Euhemerism (the Gods as men) was the early Christian justification for marginalizing Greek and Roman paganism among the apologists like Augustine, but these arguments died out by the 8th century. The pre-modern translators of Cicero’s De Natura rerum were educated in later medieval christian definitions of atheism, which they called epicurianism: but it was nothing more than a dimly understood association with the writings of Epicurus and Theodorus’ On the Gods. By this time, western european philosophers were so distant from greek thought they had no idea what they were talking about when they came across snippets of them in the ancient writers.

  9. Buzz Saw:

    @5 matty1

    I also have a vague memory of 19th Century sources using Christian as a synonym for kind or generous. As in “That’s a very Christian thing to do”

    By that do you mean that people who were not Christians (as we would use the term today — followers of the Christian religion) were called Christians simply for being kind or generous? Because otherwise that meaning is still applied today. (A recent example I can think of was in NFL football where Mike McCarthy, head coach of the Green Bay packers, was reported to have said he was in a “Christian mood” in regards to a replacement referee who made a call that lost his team the game.)

  10. laurentweppe:

    Socrates, of course, was condemned both for teaching atheism and for promoting the worship of foreign Gods.

    Socrates was mosly condemned for being a Sparta fanboy and for saying that in fine, democracy sucked because people like him were not certain to hold power.

  11. d.c.wilson:

    Their are still people who use the term atheist to mean anyone who isn’t their definition of a Christian. My father is one.

  12. Pierce R. Butler:

    matty1 @ # 5: … 19th Century sources using Christian as a synonym for kind or generous.

    For an interval during Patrick O’Brien’s Aubrey/Maturin series (novels set during the Napoleonic wars of the early 1800s), the protagonists are assigned to a clumsy and poorly balanced sailing ship, frequently referred to as “the horrible old Leopard“. After a great deal of work, they get the barky fixed up and functional, and repeatedly congratulate each other on having her maneuver “like a Christian ship, by God!”

  13. jimmiraybob:

    Poggio @ #8 – “The pre-modern translators of Cicero’s De Natura rerum…”

    Were you thinking Lucretius’ De Natura rerum?

  14. Poggio:

    Sorry, yes. Cicero De Natura Deorum

  15. Poggio:

    Despite my criticism of Ken’s little blurb, he is onto describing a genuine phenomenum, but its roots go farther back than post reformation classicists. Disbelief was far more common and widespread in the Middle Ages in Western Europe than has been appreciated by historians; as my book will shortly demonstrate. When modern historians approach the subject of medieval anticlericalism and what they called ‘epicurianism’, they invariably describe such activities as a social, rather than a philosophical, problem; but this is not how medieval writers viewed it. For better or worse, the reformation and counter reformation taint everyone’s understanding of the Middle Ages; the philosophical stakes were ‘gravely’ increased, as it were.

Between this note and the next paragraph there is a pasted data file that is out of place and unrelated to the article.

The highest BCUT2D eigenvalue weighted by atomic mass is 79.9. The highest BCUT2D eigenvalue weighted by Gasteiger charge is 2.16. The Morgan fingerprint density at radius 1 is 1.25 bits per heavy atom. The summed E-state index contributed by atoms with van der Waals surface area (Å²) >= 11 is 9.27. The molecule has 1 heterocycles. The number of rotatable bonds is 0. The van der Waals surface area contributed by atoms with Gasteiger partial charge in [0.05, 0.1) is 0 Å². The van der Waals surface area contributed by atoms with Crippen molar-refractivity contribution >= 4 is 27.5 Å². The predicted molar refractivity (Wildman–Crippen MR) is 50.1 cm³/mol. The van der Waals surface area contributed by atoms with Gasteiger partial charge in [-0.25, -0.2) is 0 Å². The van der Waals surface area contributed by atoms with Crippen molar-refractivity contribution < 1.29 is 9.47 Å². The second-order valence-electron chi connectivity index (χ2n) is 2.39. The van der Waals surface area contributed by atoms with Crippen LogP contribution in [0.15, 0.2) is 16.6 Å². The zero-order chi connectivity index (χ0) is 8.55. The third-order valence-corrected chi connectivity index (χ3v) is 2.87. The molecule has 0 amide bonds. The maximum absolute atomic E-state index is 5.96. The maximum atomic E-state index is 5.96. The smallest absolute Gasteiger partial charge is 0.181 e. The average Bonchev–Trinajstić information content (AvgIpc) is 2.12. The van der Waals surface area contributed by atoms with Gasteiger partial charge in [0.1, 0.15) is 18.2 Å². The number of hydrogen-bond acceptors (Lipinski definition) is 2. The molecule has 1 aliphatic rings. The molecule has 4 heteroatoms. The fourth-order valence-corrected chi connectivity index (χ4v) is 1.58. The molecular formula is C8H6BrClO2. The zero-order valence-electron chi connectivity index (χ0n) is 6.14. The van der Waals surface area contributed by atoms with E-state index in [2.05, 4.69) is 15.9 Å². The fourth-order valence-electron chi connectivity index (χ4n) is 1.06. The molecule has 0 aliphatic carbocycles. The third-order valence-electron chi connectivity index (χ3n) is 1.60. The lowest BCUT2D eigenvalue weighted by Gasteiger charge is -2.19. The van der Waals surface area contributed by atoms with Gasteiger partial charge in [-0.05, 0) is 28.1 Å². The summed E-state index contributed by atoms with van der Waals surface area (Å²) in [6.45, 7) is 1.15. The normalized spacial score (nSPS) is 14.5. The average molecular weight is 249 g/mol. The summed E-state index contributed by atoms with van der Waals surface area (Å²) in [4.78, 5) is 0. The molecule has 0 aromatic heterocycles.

16. Bronze Dog:

    I’m skeptical that its denotation was really that different back then. It sounds more like people threw “atheist!” around the way wingnuts are throwing “Muslim!” and “Socialist!” today without regard for their actual definitions, or as accusations that the opponents are really in shadowy alliances with the hated groups.

  17. jimmiraybob:

    Poggio @ #15 – “as my book will shortly demonstrate.”

    Well. This sounds interesting. How can I track this? I’ve been creeping toward your thesis for a while starting with considering Jefferson’s comment,

    “I have sometimes thought of translating Epictetus (for he has never been tolerably translated into English) by adding the genuine doctrines of Epicurus from the Syntagma of Gassendi,…”

    - (Letter to William Short, October 31, 1819).

    Gassendi being Pierre Gassendi, a 17th century philosopher priest scientist that apparently attempted to reconcile Epicureanism with Christianity (the Syntagma philosophiae Epicuri).

    Inquiring minds and all that.

  18. Poggio:

    Gassendi’s and Jefferson’s interest in Epicurus: this is all part and parcel of Enlightenment thinking. There was a movement to investigate whether the atomism of democritus and epicurus and their school could be reconciled with contemporary discoveries: the general belief being that these Greeks, unburdened as they were by medieval philosophy, had somehow worked out scientific truths that had been lost to ignorant medieval thinkers. Gassendi and others believed these truths had been transmitted, albeit dimly, through Christian teachings. Jefferson likely believed similarly.

    Strange as it may sound, medieval ‘epicurianism’ had little to do with the Greek Epicurus, or the writings of the atomists, which were unknown to medieval thinkers except through oblique and misunderstood references in Roman authors. Epicurus was rather a figure, an ideal dimly gained through Roman writers, but used to describe a particular habit of mind which we would describe as Atheist; and the fact that the Greek atomists are still called atheists in modern reference works attests to the longevity of this medieval idea.

  19. jimmiraybob:

    Poggio – You referenced “my book”, which, if you are producing a book on the subject, is what I’d be interested in keeping track of. I’m not trying to pry away the nom de blog but If this is the case, then is there any hint as to how I can do so.

  20. slc1:

    OT but Michiganders, how about them Tigers!